Working from home – or ‘WHF’ to use the Covid-era lingo – has become the norm for a vast number of Brits during 2020. Government stay-at-home requests got companies across the country acquainted with the technology to allow it, and some employers and employees may be reluctant to return to the ‘old normal’. It has undoubtedly changed the nature of what is seen as a “normal” workplace.
However, the transition has not been without its headaches for employers, and even more so for those firms working alongside their client-bases to understand how best to devise a modernised working solution.
HR Wire spoke with Ken Raisbeck, executive director and head of occupier advisory services for EMEA at CBRE, the world’s largest commercial real estate services company, to gain an insight to the decisions employees and employers now face.
Raisbeck explains that CBRE is working closely with its clients to support them through changing work environments regarding office spaces and WFH.
“We’ve done a number of things right from the very beginning of the pandemic in helping organisations”, says Raisbeck. Discussing how companies have started working from home, and the implications of that as offices start to open, he says that now, some organisations are beginning to move their planning horizon from the near-term to the mid-term.
When looking to the future for more permanent changes in the current way of working, Raisbeck highlights three key aspects that CBRE is taking into consideration, the first being a “combination or balance between office, home, and other”. The mix between traditional and new working spaces has “accelerated” towards becoming a likely permanent feature of work, enabled by the adoption of remote working technology and employee preferences developed during the pandemic, accoriding to Raisbeck.
Secondly, he notes that new working arrangements could see “occupiers take space for fewer employees”. He says: “While there has been a trend of densification over many years, that trend will pivot and there will now be a trend that helps organisations be less densely populated.
“It helps near-term social distancing, but I think densification trends are not going to be fashionable anymore. I think we will find workplaces being much more intensively managed, and without doubt be much more flexible than they have been in the past.”
A third and final alteration that Raisbeck expects to become a long-term aspect of working environments is that there will “continue to be a premium held on high quality, well managed buildings with great infrastructure”.
He says: “If we are going to take people to offices it has got to be the right experience for them. It has got to be the right quality to help both attract them, and also ensure their productivity and performance.”
Assuring productivity in a hybrid workplace situation is a “key” priority for many firms, Raisbeck notes. A recent CBRE survey of real estate executives at global client companies reveals that many are planning to accommodate hybrid work arrangements. These arrangements offer employees the choice of when to work in the office, from home or from elsewhere. Additionally, nearly 77% of respondents plan to offer some portion of their workforce the choice of working remotely on a full-time basis, nearly twice as many that did so prior to the pandemic.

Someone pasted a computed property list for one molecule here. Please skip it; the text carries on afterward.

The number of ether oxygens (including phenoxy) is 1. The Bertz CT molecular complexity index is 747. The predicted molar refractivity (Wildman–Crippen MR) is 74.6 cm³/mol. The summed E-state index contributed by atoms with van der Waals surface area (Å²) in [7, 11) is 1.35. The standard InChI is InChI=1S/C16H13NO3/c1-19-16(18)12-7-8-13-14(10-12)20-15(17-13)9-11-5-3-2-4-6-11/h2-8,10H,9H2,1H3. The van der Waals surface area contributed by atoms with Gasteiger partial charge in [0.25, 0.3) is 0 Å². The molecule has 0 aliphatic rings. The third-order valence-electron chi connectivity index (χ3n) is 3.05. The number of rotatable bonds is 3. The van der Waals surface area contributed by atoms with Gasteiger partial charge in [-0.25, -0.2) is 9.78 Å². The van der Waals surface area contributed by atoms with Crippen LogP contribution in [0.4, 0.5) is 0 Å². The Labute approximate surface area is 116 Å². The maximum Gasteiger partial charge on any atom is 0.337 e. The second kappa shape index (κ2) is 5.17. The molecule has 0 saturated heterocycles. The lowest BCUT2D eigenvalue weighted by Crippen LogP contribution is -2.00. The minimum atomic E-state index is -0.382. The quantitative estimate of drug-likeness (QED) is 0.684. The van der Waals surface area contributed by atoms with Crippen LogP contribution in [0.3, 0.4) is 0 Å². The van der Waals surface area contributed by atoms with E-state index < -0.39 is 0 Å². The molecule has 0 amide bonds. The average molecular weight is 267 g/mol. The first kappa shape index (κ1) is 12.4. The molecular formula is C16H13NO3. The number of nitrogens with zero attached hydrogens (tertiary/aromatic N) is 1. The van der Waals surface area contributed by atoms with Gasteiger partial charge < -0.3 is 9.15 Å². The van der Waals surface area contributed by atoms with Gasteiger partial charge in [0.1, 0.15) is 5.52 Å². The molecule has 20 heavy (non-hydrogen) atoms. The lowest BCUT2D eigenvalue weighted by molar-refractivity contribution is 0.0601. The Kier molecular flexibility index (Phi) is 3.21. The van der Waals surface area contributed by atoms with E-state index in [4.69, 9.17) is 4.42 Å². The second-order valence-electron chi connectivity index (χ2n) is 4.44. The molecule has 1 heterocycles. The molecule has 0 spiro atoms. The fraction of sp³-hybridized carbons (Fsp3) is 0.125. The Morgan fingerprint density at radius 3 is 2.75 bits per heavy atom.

Therefore, Raisbeck and the rest of those aiming to adjust to new WFH trends must try and understand how best to enhance productivity when teams within the company are not working directly together.
“How do you ensure [productivity and efficiency] even at a very practical level? If you say to people ‘you can work from home three days a week’, do you just allow them to pick whatever dates they want?”, Raisbeck asks. “Because that might mean on any given day in the building you might have full occupancy, but on one day only.”
Raisbeck concludes that in order to get the capacity right, businesses need an intervention to manage occupancy strategies of how buildings are then used. The productivity of hybrid working decisions is hard to measure due to the lack of comparison to previous occasions. Raisbeck hopes for a “post-Covid situation” that will help understand the “true performance implication” on productivity.
However, Raisbeck stresses that what is certain is the change in how the office is viewed by employees and employers alike. While employers are concerned about a lack of brand representation, employees struggle with losing out on “talent development”.
“How do you create a sense of brand? How do you create a sense of team? How do you manage somebody’s actual productivity and performance when you’re not sat with them anymore?”, he asks. “A whole management shift has to happen here to really empower and equip managers to manage your virtual workforce.”
Moreover, working remotely is not enabling workers to “be sat with more senior people and their managers to learn on the job and gain experience”. Therefore, Raisbeck feels that “if we are going to reduce our time in the office, the role of the office is actually more important now than it has ever been”.
Traditional office layouts may start to reflect a rise in demand for WFH and hybrid working situations, but we know the physical office will remain important. This is driven by a need to foster collaboration; employees want more than just somewhere to work; they want a space to exchange ideas, collaborate and innovate. We also saw before the pandemic that the office played a key role in allowing employees to engage with the culture of the organisation. Today it seems that companies are living off the fumes of the culture established before Covid.